Climate change inaction may cost region 5% of GDP

| 02/10/2011

(CNS): A report from the United Nation’s Economic Commission for Latin America and the Caribbean (ECLAC) says adapting to climate change will cost Caribbean countries 2-3% of their annual GDP over the next forty years but the cost of inaction could be as high as 5% of annual GDP. Owing to the geography and small economies of the Caribbean countries, experts say the region will be among the first to be affected by climate change. “Since more than half of the population lives near the coast, increase in temperature, change in precipitation and rise in sea level due to human activities will not only lead to loss of land but to lowered prospects for economic growth as well as quality of life for its people,” said Hirohito Toda, Officer-in-Charge of ECLAC.

Among other things, the report recommends that Caribbean countries consider a sub regional response to adaptation; strengthen institutional frameworks for responding to climate change; implement financing mechanisms to support adaptive actions; and introduce energy efficiency measures.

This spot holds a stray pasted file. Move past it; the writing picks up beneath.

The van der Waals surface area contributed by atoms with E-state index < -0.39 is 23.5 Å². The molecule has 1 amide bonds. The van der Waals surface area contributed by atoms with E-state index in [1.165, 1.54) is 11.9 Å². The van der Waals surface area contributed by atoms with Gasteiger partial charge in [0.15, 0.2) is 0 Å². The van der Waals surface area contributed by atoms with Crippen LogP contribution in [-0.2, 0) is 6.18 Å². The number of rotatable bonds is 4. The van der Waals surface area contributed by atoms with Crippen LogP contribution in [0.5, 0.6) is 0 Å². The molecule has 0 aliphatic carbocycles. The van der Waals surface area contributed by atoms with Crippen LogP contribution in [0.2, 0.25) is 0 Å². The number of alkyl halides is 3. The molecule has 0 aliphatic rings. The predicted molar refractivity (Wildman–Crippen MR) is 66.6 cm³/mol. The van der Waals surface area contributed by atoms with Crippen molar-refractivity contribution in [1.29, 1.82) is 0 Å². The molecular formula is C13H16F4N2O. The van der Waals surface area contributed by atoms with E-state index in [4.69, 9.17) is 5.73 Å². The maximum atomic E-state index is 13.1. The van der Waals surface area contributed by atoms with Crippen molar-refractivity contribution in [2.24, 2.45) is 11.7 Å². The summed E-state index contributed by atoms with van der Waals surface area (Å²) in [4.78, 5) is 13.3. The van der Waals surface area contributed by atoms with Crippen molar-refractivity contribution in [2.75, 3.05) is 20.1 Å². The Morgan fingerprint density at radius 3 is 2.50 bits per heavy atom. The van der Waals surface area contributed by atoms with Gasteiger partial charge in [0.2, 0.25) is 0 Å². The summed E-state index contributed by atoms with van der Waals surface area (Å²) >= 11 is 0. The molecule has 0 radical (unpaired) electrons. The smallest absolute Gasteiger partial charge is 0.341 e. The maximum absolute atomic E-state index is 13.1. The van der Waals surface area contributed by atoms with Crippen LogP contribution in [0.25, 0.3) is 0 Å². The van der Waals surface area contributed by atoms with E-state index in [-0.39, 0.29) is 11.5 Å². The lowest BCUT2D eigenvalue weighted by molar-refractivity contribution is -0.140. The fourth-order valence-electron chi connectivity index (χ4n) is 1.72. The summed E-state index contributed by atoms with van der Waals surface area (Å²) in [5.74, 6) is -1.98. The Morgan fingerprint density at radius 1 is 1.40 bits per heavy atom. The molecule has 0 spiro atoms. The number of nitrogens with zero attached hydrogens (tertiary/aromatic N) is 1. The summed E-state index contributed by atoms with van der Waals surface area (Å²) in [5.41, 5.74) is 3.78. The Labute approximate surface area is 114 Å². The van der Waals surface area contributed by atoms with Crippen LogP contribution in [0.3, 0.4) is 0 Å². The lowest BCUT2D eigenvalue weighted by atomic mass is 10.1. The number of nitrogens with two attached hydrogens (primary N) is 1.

"The Economics of Climate Change in the Caribbean Summary Report" was launched at ECLAC's Subregional Headquarters for the Caribbean in Port-of-Spain, Trinidad and Tobago last week and summarizes two years of research.

The work was undertaken by ECLAC in cooperation with the Caribbean Community Climate Change Centre (CCCCC), estimating the potential economic impact of climate change on the region. It includes assessments of eight sectors across 14 countries. Funding for the project was provided by the UK Department for International Development (DFID).

See the full three opart report  here

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Category: Science and Nature

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